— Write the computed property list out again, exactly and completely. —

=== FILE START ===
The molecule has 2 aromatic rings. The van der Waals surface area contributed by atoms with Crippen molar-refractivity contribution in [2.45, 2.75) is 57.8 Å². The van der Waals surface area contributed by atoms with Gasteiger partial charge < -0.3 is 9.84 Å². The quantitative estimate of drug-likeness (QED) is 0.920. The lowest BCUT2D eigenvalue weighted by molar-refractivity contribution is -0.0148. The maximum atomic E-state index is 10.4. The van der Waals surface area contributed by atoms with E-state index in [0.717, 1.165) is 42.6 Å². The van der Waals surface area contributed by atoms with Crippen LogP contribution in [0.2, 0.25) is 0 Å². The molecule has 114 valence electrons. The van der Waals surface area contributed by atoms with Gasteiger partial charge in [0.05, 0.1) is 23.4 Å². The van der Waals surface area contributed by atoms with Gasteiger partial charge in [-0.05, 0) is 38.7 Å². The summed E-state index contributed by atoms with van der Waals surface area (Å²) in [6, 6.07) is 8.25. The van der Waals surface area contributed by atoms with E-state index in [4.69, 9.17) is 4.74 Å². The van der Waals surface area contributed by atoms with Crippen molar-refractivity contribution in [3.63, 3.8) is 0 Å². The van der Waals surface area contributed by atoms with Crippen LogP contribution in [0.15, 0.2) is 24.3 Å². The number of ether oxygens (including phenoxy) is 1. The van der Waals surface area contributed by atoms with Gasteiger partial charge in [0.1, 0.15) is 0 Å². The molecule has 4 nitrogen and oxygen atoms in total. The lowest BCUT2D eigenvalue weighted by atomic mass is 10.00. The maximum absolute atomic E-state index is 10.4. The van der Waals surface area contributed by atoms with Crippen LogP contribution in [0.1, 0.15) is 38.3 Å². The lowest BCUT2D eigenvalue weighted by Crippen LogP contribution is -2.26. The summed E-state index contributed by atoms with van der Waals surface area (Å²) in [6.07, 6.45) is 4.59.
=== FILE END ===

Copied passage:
The molecule has 2 aromatic rings. The van der Waals surface area contributed by atoms with Crippen molar-refractivity contribution in [2.45, 2.75) is 57.8 Å². The van der Waals surface area contributed by atoms with Gasteiger partial charge < -0.3 is 9.84 Å². The quantitative estimate of drug-likeness (QED) is 0.920. The lowest BCUT2D eigenvalue weighted by molar-refractivity contribution is -0.0148. The maximum atomic E-state index is 10.4. The van der Waals surface area contributed by atoms with E-state index in [0.717, 1.165) is 42.6 Å². The van der Waals surface area contributed by atoms with Crippen LogP contribution in [0.2, 0.25) is 0 Å². The molecule has 114 valence electrons. The van der Waals surface area contributed by atoms with Gasteiger partial charge in [0.05, 0.1) is 23.4 Å². The van der Waals surface area contributed by atoms with Gasteiger partial charge in [-0.05, 0) is 38.7 Å². The summed E-state index contributed by atoms with van der Waals surface area (Å²) in [6, 6.07) is 8.25. The van der Waals surface area contributed by atoms with E-state index in [4.69, 9.17) is 4.74 Å². The van der Waals surface area contributed by atoms with Crippen molar-refractivity contribution in [3.63, 3.8) is 0 Å². The van der Waals surface area contributed by atoms with Crippen LogP contribution in [0.15, 0.2) is 24.3 Å². The number of ether oxygens (including phenoxy) is 1. The van der Waals surface area contributed by atoms with Gasteiger partial charge in [0.1, 0.15) is 0 Å². The molecule has 4 nitrogen and oxygen atoms in total. The lowest BCUT2D eigenvalue weighted by atomic mass is 10.00. The maximum absolute atomic E-state index is 10.4. The van der Waals surface area contributed by atoms with Crippen LogP contribution in [0.1, 0.15) is 38.3 Å². The lowest BCUT2D eigenvalue weighted by Crippen LogP contribution is -2.26. The summed E-state index contributed by atoms with van der Waals surface area (Å²) in [6.07, 6.45) is 4.59.